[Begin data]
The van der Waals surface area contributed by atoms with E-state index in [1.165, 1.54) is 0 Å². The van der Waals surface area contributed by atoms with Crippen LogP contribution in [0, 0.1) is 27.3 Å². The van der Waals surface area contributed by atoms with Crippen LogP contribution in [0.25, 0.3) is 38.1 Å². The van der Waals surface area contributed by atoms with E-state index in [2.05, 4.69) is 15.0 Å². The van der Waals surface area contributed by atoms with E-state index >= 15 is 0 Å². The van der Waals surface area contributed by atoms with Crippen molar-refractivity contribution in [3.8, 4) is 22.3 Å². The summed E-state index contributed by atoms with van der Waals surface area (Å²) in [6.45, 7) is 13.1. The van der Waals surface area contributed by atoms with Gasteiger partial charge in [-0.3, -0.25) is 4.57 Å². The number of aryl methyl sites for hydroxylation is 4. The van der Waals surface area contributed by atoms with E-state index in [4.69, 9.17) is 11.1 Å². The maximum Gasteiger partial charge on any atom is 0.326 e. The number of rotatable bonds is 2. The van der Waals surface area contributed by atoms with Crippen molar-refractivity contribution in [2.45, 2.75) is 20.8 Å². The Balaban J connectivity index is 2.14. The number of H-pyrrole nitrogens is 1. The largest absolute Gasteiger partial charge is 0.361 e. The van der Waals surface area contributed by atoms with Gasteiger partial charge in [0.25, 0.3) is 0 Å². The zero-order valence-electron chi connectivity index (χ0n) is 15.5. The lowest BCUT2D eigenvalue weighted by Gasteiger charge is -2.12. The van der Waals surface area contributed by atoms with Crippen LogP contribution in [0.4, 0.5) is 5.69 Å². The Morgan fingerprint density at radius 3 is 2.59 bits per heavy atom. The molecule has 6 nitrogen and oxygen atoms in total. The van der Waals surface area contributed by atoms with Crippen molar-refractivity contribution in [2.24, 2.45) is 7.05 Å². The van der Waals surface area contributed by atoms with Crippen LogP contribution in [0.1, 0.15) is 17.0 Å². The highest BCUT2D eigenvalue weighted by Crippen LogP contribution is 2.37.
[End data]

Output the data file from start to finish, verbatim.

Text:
The van der Waals surface area contributed by atoms with E-state index in [1.165, 1.54) is 0 Å². The van der Waals surface area contributed by atoms with Crippen LogP contribution in [0, 0.1) is 27.3 Å². The van der Waals surface area contributed by atoms with Crippen LogP contribution in [0.25, 0.3) is 38.1 Å². The van der Waals surface area contributed by atoms with E-state index in [2.05, 4.69) is 15.0 Å². The van der Waals surface area contributed by atoms with E-state index >= 15 is 0 Å². The van der Waals surface area contributed by atoms with Crippen molar-refractivity contribution in [3.8, 4) is 22.3 Å². The summed E-state index contributed by atoms with van der Waals surface area (Å²) in [6.45, 7) is 13.1. The van der Waals surface area contributed by atoms with Gasteiger partial charge in [-0.3, -0.25) is 4.57 Å². The number of aryl methyl sites for hydroxylation is 4. The van der Waals surface area contributed by atoms with E-state index in [4.69, 9.17) is 11.1 Å². The maximum Gasteiger partial charge on any atom is 0.326 e. The number of rotatable bonds is 2. The van der Waals surface area contributed by atoms with Crippen molar-refractivity contribution in [2.45, 2.75) is 20.8 Å². The Balaban J connectivity index is 2.14. The number of H-pyrrole nitrogens is 1. The largest absolute Gasteiger partial charge is 0.361 e. The van der Waals surface area contributed by atoms with Gasteiger partial charge in [0.25, 0.3) is 0 Å². The zero-order valence-electron chi connectivity index (χ0n) is 15.5. The lowest BCUT2D eigenvalue weighted by Gasteiger charge is -2.12. The van der Waals surface area contributed by atoms with Crippen LogP contribution in [0.4, 0.5) is 5.69 Å². The Morgan fingerprint density at radius 3 is 2.59 bits per heavy atom. The molecule has 6 nitrogen and oxygen atoms in total. The van der Waals surface area contributed by atoms with Crippen molar-refractivity contribution in [2.24, 2.45) is 7.05 Å². The van der Waals surface area contributed by atoms with Crippen LogP contribution in [0.1, 0.15) is 17.0 Å². The highest BCUT2D eigenvalue weighted by Crippen LogP contribution is 2.37.